A new attempt to preserve a sense of ethnic Rumaiic identity started in the mid-1980s. The Ukrainian scholar Andriy Biletsky created a new Slavonic alphabet for Greek speakers. Though a number of writers and poets make use of this alphabet, the population of the region rarely uses it. The Rumaiic language is declining rapidly, most endangered by the standard Modern Greek which is taught in schools and the local university. The latest investigations by Alexandra Gromova demonstrate that there is still hope that elements of the Rumaiic population will continue to use the dialect.[43]

Language structure in 2002["citation needed]

Language Number (person) Densities (%)
"Russian 457,931 89.64
"Ukrainian 50,656 9.92
"Pontic Greek 1,046 0.20
"Armenian 372 0.07
"Belarusian 266 0.05
"Bulgarian 55 0.01
other 509 0.10
All population 510,835 100

Religious communities[edit]

St. Nicholas church
"Sultan Suleiman Mosque in Mariupol

The city is adorned by the St. Nicholas Cathedral (in the Tsentralnyi borough) and other churches of the city, namely:

In addition to churches, there are 3 Mosques around the city.



About 59% of the people whose occupation is in the national economy work in industry and 11% of them in transportation["citation needed]. As of July 1, 2009, the official rate of unemployment in the city stood at 2%.[44] The figure, however, only includes people registered as "unemployed" in the local job centre. The real unemployment rate is therefore higher.

Historic Unemployment Rate in Mariupol (year end)[44][45][46][47]

Year Unemployment (% of labor force)
2006 0.4
2007 0.4
2008 1.2
2009* 2.0

* – as of July 1


There are 56 industrial enterprises in Mariupol under various plans of ownership. The city's industry is diverse, with heavy industry dominant. Mariupol is home to major steel mills (including some of global importance) and "chemical plants; there is also an important seaport and a railroad junction. The largest enterprises are Ilyich Iron and Steel Works, Azovstal, Azovmash Holding, and the Mariupol Sea Trading Port. There are also shipyards, fish canneries, and various educational institutions with studies in "metallurgy and science.

The total industrial production of the city for eight months in 2005 (January – August) was 21378.2 million hryvnas (US$4.233 billion), compared to 1999 – 6169.806 million hryvnas (US$1.222 billion). This is 37.5% of the total production for "Donetsk Oblast. The leading business of the city is "ferrous metallurgy, which makes up 93.5% of the city's income from industrial production. The annual output estimates are in millions of tonnes of iron, steel, rolled iron, and agglomerate.

Transportation in Mariupol

The above-mentioned enterprises, along with a plethora of others not mentioned, are located in the free economic zone of Azov.


The GDP of the city in 2004 was "22,769,400 ($4,510,400); it is listed in the state budget as ₴83,332,000 ($16,507,400). The city is one of the largest contributors to the Ukrainian national budget (after "Kiev and "Zaporizhia).

The GPA of the city is ₴1,262.04 (~US$250.00) a month, one of the highest in the country. The average pension in the city is ₴423.15 ($83.82). Commercial debts in the city were reduced in 2005 to 1.1% or ₴5.1 million ($1.01 million).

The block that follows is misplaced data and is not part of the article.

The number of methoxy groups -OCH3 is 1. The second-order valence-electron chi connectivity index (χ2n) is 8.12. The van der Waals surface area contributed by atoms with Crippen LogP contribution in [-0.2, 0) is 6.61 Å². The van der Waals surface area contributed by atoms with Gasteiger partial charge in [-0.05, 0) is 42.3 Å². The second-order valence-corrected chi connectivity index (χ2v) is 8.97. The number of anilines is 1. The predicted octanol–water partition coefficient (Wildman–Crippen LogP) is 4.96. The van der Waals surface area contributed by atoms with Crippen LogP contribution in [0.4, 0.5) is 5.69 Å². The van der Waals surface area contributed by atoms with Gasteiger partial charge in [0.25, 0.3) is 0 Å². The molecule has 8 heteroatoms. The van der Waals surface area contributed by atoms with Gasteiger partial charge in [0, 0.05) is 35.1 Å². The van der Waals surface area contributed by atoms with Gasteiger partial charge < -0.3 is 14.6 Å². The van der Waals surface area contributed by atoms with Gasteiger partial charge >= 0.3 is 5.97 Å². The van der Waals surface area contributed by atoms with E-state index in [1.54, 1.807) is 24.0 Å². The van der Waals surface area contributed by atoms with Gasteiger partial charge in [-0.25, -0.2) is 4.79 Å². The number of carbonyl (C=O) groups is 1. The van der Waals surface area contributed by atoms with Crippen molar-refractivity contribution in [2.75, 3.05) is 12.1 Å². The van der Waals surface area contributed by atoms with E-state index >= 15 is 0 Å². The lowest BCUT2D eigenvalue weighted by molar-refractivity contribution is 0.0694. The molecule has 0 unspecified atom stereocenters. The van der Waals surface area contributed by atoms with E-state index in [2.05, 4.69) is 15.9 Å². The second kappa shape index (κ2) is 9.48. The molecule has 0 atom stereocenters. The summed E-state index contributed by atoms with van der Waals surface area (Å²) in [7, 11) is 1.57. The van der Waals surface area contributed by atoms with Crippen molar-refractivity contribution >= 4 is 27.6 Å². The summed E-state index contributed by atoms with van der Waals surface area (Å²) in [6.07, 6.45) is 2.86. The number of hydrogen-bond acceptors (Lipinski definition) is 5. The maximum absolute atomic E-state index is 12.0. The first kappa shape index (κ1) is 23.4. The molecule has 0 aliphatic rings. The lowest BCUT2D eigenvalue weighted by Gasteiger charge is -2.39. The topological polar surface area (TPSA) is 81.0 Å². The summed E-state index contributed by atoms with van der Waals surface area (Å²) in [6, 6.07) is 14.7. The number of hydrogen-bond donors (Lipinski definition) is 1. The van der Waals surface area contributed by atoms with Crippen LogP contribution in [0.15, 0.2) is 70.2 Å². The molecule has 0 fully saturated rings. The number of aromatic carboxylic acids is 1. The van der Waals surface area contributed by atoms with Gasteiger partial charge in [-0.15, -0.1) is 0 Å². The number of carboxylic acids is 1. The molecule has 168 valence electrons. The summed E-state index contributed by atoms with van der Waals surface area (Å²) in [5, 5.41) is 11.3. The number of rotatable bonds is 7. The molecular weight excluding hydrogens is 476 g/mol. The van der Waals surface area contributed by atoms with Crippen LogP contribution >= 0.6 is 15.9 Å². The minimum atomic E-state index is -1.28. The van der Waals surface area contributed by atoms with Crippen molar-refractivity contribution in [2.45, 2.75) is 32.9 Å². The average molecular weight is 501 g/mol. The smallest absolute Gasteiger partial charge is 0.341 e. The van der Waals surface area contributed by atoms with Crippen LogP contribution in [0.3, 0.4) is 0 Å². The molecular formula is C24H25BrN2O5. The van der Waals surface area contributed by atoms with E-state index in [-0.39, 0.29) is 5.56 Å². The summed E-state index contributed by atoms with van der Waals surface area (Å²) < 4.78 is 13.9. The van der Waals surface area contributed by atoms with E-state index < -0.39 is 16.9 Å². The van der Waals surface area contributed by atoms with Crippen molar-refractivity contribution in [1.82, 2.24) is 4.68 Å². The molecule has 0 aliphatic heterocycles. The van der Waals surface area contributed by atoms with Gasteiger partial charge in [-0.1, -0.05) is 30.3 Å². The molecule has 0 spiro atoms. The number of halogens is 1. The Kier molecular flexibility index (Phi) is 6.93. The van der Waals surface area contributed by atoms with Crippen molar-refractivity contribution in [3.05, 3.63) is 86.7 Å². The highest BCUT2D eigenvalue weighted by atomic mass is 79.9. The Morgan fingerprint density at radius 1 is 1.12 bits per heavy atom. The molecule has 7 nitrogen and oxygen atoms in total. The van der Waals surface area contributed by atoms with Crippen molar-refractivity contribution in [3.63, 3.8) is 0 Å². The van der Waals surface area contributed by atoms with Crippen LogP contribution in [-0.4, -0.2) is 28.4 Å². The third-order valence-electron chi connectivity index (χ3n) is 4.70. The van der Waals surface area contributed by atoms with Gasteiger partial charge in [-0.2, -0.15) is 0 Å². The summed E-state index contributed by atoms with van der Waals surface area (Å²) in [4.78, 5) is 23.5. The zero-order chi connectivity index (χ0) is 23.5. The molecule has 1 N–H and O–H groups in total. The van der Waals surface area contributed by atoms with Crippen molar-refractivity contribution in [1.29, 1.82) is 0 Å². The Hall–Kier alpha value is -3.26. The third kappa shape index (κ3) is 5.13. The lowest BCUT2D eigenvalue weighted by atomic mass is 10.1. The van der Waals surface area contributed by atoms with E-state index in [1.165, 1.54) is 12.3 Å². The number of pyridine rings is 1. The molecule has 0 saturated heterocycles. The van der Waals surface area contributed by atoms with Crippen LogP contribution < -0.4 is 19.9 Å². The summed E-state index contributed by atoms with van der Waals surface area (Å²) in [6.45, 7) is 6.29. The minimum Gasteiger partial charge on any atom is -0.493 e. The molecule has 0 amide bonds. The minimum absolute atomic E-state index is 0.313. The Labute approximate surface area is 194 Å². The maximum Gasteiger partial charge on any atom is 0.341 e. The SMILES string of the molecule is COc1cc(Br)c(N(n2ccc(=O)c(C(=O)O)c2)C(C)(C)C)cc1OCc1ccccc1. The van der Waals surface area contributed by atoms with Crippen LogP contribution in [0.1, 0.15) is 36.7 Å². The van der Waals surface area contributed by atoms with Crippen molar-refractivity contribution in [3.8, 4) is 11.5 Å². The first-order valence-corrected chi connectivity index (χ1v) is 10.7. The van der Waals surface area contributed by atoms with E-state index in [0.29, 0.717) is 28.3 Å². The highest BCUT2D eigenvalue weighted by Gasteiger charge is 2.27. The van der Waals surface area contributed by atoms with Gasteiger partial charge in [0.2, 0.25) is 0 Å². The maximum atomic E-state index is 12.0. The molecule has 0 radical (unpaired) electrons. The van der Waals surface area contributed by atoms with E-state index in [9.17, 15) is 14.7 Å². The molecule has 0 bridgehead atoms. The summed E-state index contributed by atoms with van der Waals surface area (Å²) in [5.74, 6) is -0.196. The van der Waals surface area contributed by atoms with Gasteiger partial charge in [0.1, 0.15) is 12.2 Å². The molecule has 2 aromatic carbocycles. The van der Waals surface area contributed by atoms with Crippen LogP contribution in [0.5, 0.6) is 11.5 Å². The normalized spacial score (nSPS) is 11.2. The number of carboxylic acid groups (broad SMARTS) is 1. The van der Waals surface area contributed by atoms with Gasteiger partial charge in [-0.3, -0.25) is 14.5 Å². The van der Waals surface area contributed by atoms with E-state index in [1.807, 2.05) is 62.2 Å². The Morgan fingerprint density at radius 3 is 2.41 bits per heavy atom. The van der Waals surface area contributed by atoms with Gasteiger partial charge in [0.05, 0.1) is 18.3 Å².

Income from services rendered for 9 months of 2005 was ₴860.4 million ($107.4 million) and the volume of retail trade for the same period was ₴838.7 million ($166.1 million). The city's enterprises for 9 months of 2005 recorded a positive financial result (profit) of ₴3.2 billion ($634 million), which is 23.6% more than in the prior year (2004).


Cultural institutions[edit]

Donetsk Regional Drama Theatre at night



Palaces of Culture (Recreation centres) (together with so-called clubs – 16 units):

Extreme Park in Mariupol
Chernobyl disaster memorial

Showrooms and museums:

Libraries (only 35 units):

In the surrounding environs of city, on the shore of "Sea of Azov, archaeology monuments were excavated from neolithic burial grounds dating from the end of the third millennium BC. During excavations over 120 skeletons were discovered. Found near them were stone and bone instruments, beads, shell-works from shellfishes, and animal teeth.

Art and literature[edit]

Creative Organisations of Artists, Union of Journalists of Mariupol, the Literary Union «Azovye» (from 1924, about 100 members), and others. Works of Mariupol poets and writers: N. Berilov, A. Belous, G. Moroz, A. Shapurmi, A. Savchenko, V. Kior, N. Harakoz, L. Kiryakov, L. Belozerova, P. Bessonov, and A. Zaruba are written in the Russian, Ukrainian, and Greek languages. Presently, 10 members of the National Union of Writers of Ukraine live in the city.

Tourism and attractions[edit]

Beach pier in Mariupol

Tourist interest are mainly on the coast of the Sea of Azov. Around the city the strip of resort settlements was pulled: Melekino, Urzuf, Yalta, Sedovo, Bezymennoye, Sopino, Belosaray Kosa, etc. Travel companies operating are («Azov-voyag-tour», «Azovintur»,«Limpopo» and others).

The first resorts were opened in the city in 1926. Along a sea here during 16 the narrow bar of sandy beaches stretches for one km. Water temperature in the summer ranges from 22 to 24 °C (72–75 °F). The duration of the bathing season is 120 days.


City garden in winter


Statue of "Taras Shevchenko

Mariupol has monuments to "Taras Shevchenko, "Vladimir Vysotsky, "Arkhip Kuindzhi, and many other famous persons. Monuments in honour of the liberation of Donbass, the metallurgists, and others can also be found in the city.

There are also monuments to Makar Maza, Hryhoriy Yuriyovych Horban, K.P. Apatov, and Tolya Balabukha, to seamen–commandos, to pilots V.G. Semenyshyn and N.E. Lavytsky, to soldiers of the Soviet 9th Aviation Division, to victims of political repressions of 1930–1950, etc. During the Soviet period the central square of the city featured a monument to "Andrei Zhdanov, after whom the city was named from 1948–1990. The artists V. Konstantynov and L. Kuzminkov are the sculptors of some of the monuments, including the monument to Metropolitan Ignatiy, the founder of Mariupol.